The late comedian Rodney Dangerfield used to say, “I don’t get no respect!”
Neither does the Fifth of July. By then, all of the hamburgers and hot dogs have been eaten, but not all of the beer will have been drunk, nor all of the fireworks shot off.
At least Gov. Larry Hogan showed the Fifth a bit of respect, giving state workers the day off.
Otherwise, nobody pays much attention to the Fifth of July. That’s too bad, because some important things happened on that day.
July 5, 2018, was a significant day in the lives of women who worked in retail shops in the southern India state of Kerala.
For the first time, they were allowed to sit while on the job. Let’s pause to consider the ramifications of that.
The British Broadcasting Corporation reported at the time that women in some stores weren’t allowed to sit even when there were no customers present, not even to take a toilet break on the premises if it involved sitting down.
They were allowed two five-minute toilet breaks each day, but the nearest toilet where they actually could sit was often a hundred meters away from the store. It was said that some women developed health problems because they couldn’t go to the toilet.
Shop owners told them that if they wanted to sit or use the toilet, they should do it at home.
It took the saleswomen of Kerala eight years to win the right to sit, and they got it a year ago today.
What else happened on July 5?
• The first tornado recorded in what is now the United States was observed in Essex County, Massachusetts, in 1643.
• In 1775, the Second Continental Congress adopted the Olive Branch Petition to send to England’s King George III. This was the colonists’ last attempt to stave off war with Great Britain in what would be the American Revolution. They pledged loyalty to England while asserting their rights as British citizens.
Colonists and British soldiers had begun shooting at each other at Lexington, Massachusetts, on April 19. To this day, no one knows who fired the first shot. King George refused to even receive the petition.
• In 1852, the fugitive slave and future abolitionist Frederick Douglass gave his “What to the Slave is the Fourth of July?” speech to the Ladies’ Anti-Slavery Society in Rochester, New York.
He said, “This Fourth of July is yours, not mine, You may rejoice, I must mourn.”
Douglass said he lacked no respect for the Founding Fathers because they were great men and brave, but asked what meaning the Declaration of Independence could have for blacks who were suffering from inequality and injustice, particularly those who wore the chains of slavery.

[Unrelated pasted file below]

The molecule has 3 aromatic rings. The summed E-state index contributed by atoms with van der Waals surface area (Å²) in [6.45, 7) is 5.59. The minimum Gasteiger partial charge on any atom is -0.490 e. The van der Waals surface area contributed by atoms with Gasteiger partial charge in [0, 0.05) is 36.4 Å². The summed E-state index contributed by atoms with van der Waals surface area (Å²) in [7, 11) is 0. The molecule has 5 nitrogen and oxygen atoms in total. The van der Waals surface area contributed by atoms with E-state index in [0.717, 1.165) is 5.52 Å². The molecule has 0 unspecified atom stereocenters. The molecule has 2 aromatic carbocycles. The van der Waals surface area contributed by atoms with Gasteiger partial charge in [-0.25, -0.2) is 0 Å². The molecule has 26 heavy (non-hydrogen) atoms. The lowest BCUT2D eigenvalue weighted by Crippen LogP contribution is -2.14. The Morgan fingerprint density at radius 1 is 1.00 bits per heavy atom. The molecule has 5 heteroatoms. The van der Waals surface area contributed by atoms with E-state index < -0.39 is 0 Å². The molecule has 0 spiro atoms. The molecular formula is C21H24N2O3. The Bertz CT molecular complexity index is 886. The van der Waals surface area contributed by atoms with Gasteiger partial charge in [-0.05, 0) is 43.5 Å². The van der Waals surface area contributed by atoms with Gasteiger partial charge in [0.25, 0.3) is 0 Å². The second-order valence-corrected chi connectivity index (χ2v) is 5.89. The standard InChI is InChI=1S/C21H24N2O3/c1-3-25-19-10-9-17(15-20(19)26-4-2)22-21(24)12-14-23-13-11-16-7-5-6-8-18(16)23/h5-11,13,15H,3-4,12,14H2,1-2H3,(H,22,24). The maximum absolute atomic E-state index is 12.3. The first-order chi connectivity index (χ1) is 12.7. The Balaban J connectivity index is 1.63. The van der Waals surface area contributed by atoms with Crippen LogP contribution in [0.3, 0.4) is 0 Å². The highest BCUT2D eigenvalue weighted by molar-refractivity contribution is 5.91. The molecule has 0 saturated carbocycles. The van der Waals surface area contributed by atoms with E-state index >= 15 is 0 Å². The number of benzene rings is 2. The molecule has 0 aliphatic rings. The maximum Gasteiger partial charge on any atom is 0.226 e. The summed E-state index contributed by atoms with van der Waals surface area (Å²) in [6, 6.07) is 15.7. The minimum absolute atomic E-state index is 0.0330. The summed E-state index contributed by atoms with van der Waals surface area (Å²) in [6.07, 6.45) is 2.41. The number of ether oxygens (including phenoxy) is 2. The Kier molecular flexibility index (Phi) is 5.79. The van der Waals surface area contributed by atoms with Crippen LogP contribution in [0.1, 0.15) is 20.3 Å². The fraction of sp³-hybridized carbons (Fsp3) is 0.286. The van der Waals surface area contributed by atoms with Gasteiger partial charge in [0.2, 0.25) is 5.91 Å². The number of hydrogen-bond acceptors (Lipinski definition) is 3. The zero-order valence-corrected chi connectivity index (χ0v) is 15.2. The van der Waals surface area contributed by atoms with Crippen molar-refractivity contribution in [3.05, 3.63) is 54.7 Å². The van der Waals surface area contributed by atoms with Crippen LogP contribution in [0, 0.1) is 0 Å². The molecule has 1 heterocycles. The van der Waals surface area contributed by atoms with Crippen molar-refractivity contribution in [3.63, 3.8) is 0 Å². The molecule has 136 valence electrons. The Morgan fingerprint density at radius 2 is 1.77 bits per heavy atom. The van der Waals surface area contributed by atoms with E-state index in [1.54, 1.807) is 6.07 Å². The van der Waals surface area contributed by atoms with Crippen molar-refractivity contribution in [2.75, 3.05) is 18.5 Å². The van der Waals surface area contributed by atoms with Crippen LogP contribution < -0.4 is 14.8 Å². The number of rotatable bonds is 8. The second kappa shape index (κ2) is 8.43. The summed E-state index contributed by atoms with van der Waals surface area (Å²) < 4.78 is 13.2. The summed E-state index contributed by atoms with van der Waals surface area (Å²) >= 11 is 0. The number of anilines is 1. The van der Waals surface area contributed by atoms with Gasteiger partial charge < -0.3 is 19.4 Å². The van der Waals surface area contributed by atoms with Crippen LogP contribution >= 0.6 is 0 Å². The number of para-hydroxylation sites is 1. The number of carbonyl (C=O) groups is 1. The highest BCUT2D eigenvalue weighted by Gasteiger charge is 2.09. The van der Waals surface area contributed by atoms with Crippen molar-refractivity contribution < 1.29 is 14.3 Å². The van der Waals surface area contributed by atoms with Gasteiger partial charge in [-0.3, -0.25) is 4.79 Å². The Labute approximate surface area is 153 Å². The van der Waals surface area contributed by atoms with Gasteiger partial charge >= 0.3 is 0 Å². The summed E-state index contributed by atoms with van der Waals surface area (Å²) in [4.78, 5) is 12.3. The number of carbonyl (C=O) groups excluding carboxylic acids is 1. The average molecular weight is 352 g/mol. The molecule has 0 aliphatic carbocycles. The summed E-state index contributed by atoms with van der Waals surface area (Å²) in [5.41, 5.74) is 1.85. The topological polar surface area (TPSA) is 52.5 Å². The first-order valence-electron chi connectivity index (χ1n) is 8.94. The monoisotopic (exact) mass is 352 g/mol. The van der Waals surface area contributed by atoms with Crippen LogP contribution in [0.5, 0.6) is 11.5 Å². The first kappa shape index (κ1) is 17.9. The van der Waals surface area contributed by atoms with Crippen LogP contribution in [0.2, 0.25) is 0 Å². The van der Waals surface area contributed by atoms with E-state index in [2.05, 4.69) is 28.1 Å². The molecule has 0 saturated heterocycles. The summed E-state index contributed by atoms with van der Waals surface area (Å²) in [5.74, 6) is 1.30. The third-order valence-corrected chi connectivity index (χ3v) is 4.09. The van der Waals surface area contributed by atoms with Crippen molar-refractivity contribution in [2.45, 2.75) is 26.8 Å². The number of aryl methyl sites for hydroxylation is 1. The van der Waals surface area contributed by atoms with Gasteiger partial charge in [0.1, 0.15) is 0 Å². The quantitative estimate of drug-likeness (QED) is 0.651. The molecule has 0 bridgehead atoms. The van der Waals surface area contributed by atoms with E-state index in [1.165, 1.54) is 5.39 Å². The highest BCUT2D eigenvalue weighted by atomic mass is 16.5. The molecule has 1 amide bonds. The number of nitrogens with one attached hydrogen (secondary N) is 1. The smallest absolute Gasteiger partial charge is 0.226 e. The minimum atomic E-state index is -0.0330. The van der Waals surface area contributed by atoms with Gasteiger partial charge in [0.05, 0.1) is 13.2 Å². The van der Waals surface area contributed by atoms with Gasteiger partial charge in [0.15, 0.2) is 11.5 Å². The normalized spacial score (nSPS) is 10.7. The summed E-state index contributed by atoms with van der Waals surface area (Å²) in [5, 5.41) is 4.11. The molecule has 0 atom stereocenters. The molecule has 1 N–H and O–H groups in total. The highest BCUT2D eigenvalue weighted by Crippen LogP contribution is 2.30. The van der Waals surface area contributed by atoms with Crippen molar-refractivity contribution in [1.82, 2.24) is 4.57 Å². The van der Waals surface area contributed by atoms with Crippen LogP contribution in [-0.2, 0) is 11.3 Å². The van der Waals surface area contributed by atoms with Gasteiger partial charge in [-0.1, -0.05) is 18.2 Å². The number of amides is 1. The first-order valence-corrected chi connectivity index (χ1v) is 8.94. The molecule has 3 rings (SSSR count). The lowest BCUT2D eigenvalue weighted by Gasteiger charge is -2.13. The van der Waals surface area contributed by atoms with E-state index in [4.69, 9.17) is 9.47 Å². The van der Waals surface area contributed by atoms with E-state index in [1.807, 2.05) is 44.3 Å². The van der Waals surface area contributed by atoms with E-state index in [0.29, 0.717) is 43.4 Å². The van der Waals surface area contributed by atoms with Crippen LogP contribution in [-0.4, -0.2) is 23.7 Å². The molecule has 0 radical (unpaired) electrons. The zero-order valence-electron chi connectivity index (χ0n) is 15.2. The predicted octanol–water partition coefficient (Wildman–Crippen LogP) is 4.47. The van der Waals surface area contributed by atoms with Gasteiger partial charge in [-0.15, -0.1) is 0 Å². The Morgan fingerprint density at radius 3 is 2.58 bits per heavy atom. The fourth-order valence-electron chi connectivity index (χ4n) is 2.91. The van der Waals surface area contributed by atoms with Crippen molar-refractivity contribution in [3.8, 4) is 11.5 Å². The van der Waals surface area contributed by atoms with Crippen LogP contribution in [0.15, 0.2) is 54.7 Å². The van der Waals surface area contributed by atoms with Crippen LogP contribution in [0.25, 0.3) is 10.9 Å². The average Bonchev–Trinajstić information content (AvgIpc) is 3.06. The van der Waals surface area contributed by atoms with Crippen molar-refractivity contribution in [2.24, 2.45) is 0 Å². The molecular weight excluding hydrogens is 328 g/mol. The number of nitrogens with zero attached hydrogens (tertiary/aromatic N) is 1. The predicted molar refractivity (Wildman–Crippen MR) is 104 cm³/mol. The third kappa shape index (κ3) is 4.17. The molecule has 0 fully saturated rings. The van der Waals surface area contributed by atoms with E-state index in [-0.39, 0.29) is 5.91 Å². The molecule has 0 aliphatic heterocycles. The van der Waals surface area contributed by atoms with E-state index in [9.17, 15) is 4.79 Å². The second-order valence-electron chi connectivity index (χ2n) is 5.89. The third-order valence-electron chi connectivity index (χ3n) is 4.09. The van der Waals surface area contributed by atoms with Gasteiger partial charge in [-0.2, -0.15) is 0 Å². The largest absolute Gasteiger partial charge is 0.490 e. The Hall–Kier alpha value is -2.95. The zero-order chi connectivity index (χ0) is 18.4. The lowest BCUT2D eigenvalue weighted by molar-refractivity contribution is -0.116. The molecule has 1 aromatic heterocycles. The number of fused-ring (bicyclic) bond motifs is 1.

He asked, “What have I, or those I represent, to do with your national independence? Are the great principles of political freedom and of natural justice, embodied in that Declaration of Independence, extended to us?”
That question is still being asked today.
• In 1865, Britain established the first speed limit. “Road locomotives” were limited to 4 mph in the country and 2 mph in the city. Any vehicle that hauled more than one wagon had to be preceded by a man carrying a red flag.
• In 1865, the U.S. Secret Service was established to fight counterfeiting. It wasn’t detailed to protect the president until after the assassination of President William McKinley in 1901.
• In 1935, President Franklin Delano Roosevelt signed the National Labor Relations Act, which “grants employees the right to form or join unions; engage in protected, concerted activities to address or improve working conditions; or refrain from engaging in these activities.”
• In 1937, the luncheon meat Spam was introduced by Hormel Foods. Spam in electronic form wouldn’t appear for another several decades.
• In 1942, future James Bond novel author Ian Fleming graduated from spy school in Canada.
• In 1945, the liberation of the Philippines from the Japanese Empire was declared. Gen. Douglas MacArthur said he would return, and he did.
• In 1947, Larry Doby became the first African-American player to take the field in the American League. He played for the Cleveland Indians.
• In 1950, American forces entered combat for the first time in the Korean War at Osan.
• In 1971, the 26th Amendment to the Constitution was formally certified by President Richard Nixon, lowering the voting age to 18. It had been ratified on July 1.
• In 1975, Arthur Ashe became the first African-American to win the Wimbledon tennis tournament, defeating Jimmy Connors.
• In 1989, the pilot episode of “Seinfeld” was screened on NBC television. It ran for nine years and was one of America’s most popular shows.
• In 1994, Amazon.com was formed by Jeff Bezos.
Happy Fifth of July!